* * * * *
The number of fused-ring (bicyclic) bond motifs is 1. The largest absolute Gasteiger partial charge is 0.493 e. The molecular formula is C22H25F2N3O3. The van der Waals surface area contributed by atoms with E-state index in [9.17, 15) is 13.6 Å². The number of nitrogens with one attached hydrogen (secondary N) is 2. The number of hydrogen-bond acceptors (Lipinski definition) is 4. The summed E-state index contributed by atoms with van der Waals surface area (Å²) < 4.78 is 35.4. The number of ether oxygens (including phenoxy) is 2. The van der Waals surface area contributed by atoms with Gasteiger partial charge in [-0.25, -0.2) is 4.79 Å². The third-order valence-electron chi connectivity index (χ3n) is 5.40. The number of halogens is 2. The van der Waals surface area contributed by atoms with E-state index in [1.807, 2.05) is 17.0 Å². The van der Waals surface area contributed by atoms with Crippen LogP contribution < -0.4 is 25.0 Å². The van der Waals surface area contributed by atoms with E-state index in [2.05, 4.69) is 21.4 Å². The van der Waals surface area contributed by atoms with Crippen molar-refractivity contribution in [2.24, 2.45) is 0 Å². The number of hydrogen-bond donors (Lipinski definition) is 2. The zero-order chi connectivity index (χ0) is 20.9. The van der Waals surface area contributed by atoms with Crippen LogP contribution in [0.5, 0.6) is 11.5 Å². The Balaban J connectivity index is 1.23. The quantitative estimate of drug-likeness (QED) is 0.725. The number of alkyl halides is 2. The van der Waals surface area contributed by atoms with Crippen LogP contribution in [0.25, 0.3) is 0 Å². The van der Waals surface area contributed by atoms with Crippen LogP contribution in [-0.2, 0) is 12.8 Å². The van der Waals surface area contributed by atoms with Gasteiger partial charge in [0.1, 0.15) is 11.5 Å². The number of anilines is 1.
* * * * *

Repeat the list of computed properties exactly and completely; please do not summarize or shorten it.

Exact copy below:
The number of fused-ring (bicyclic) bond motifs is 1. The largest absolute Gasteiger partial charge is 0.493 e. The molecular formula is C22H25F2N3O3. The van der Waals surface area contributed by atoms with E-state index in [9.17, 15) is 13.6 Å². The number of nitrogens with one attached hydrogen (secondary N) is 2. The number of hydrogen-bond acceptors (Lipinski definition) is 4. The summed E-state index contributed by atoms with van der Waals surface area (Å²) < 4.78 is 35.4. The number of ether oxygens (including phenoxy) is 2. The van der Waals surface area contributed by atoms with Gasteiger partial charge in [-0.25, -0.2) is 4.79 Å². The third-order valence-electron chi connectivity index (χ3n) is 5.40. The number of halogens is 2. The van der Waals surface area contributed by atoms with E-state index in [1.807, 2.05) is 17.0 Å². The van der Waals surface area contributed by atoms with Crippen LogP contribution < -0.4 is 25.0 Å². The van der Waals surface area contributed by atoms with E-state index in [2.05, 4.69) is 21.4 Å². The van der Waals surface area contributed by atoms with Crippen molar-refractivity contribution in [2.24, 2.45) is 0 Å². The number of hydrogen-bond donors (Lipinski definition) is 2. The zero-order chi connectivity index (χ0) is 20.9. The van der Waals surface area contributed by atoms with Crippen LogP contribution in [0.5, 0.6) is 11.5 Å². The Balaban J connectivity index is 1.23. The quantitative estimate of drug-likeness (QED) is 0.725. The number of alkyl halides is 2. The van der Waals surface area contributed by atoms with Crippen LogP contribution in [0.25, 0.3) is 0 Å². The van der Waals surface area contributed by atoms with Crippen LogP contribution in [-0.2, 0) is 12.8 Å². The van der Waals surface area contributed by atoms with Gasteiger partial charge in [0.1, 0.15) is 11.5 Å². The number of anilines is 1.